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‘heil Hitler’ Resounds As Steuben Society Denounces Boycott, Acclaims New Germany

December 8, 1933
See Original Daily Bulletin From This Date

Attacking the anti-German boycott, the New York City government, the part played by the United States in the World War, and the Versailles Treaty, the Steuben Society on Wednesday night acclaimed Hitler and Nazi policies in an enthusiastic celebration of German Day at the Madison Square Garden befor a packed house of more than 20,000 persons. A number of Jews attending the meeting were manhandled and driven from the hall over their protestations of having come to the affair as a gesture of good will.

Among those ousted from the celebration were Robert Rosenbaum, president of the Federation of German Jewish Societies, and Dr. Fritz Schlesinger, a prominent member of German Jewish social circles in this city. Both assert that they were holding their peace when members of the Steuben Society pointed them out to police and demanded their ejection.

Dr. Schlesinger yesterday, in recounting his ejection from the celebration, declared he is drafting a vigorous protest to the Steuben Society for their treatment of him, Mr. Rosenbaum and four Jewish members of his party. He said his lawyers are considering the desirability of bringing suit against the Steuben Society for “its unwarranted and vicious attack upon our persons and for the disgraceful consequences of our treatment” before the Garden crowd.

Opening the speaking program of the celebration, Gustav W. M. Wieboldt, chairman of the German Day Committee, explained that a challenge had been issued by “those who call themselves 100 percent Americans and American leaders.” He said, “It is time the Steuben Society stepped in as leaders to take up this challenge.” At mention of “those who call themselves 100 percent American”, Mr. Wieboldt was roundly booed from various parts of the Garden.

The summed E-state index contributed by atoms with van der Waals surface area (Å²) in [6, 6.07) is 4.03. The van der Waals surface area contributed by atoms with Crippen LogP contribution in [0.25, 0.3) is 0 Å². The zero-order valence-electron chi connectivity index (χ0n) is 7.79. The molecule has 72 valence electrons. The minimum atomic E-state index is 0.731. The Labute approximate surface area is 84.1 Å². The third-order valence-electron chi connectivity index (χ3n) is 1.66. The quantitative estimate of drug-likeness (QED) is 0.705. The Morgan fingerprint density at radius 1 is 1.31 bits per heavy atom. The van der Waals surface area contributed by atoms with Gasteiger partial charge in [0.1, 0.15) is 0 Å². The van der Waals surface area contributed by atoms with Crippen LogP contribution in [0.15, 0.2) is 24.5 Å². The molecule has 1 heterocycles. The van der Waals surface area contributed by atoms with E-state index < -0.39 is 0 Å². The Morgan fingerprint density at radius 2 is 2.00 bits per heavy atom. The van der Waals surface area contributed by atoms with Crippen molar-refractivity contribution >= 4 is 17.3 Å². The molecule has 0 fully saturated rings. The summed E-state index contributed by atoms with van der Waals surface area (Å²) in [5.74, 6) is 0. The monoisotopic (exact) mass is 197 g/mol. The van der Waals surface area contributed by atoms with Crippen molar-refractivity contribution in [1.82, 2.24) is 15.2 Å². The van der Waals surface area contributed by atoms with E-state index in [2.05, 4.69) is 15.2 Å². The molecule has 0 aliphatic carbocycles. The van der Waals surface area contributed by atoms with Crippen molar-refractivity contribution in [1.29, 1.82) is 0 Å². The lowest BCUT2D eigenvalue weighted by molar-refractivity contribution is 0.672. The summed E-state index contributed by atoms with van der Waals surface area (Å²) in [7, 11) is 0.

Daniel C. Roper, United States Secretary of Commerce, tendered the greetings of President Roosevelt to the assemblage, expressed the gratitude of the United States for the German contributions to the American people, and explained at length the new responsibilities of all Americans toward the National Recovery program.


At the conclusion of his address, Wieboldt called for three cheers for the President. The audience responded, at the same time giving the Hitler salute.

Major General John F. Preston, Inspector General of the United States Army, and Rear Admiral Yates Stirling, Jr., Commandant of the United States Navy Yard in Brooklyn, traced the history of the Germans in this country and eulogized the part played by Germans in American military forces since Steuben joined the forces of George Washington.

As German Ambassador Dr. Hans Luther arose to speak the audience accorded him a tremendous Nazi ovation. “Heil” rseounded throughout the large main hall of the Garden, as Luther stood at the rostrum and rendered the Nazi salute. The tumult had scarcely died down, when a woman fifty feet from the rostrum screamed, “Down with Hitler, down with Hitler!” The cry was taken up in all parts of the Garden, as the surprised audience countered with “Heil Hitler!” Chairman Wieboldt rushed to the microphone and pleaded, “Please, please, give Dr. Luther a chance to speak.”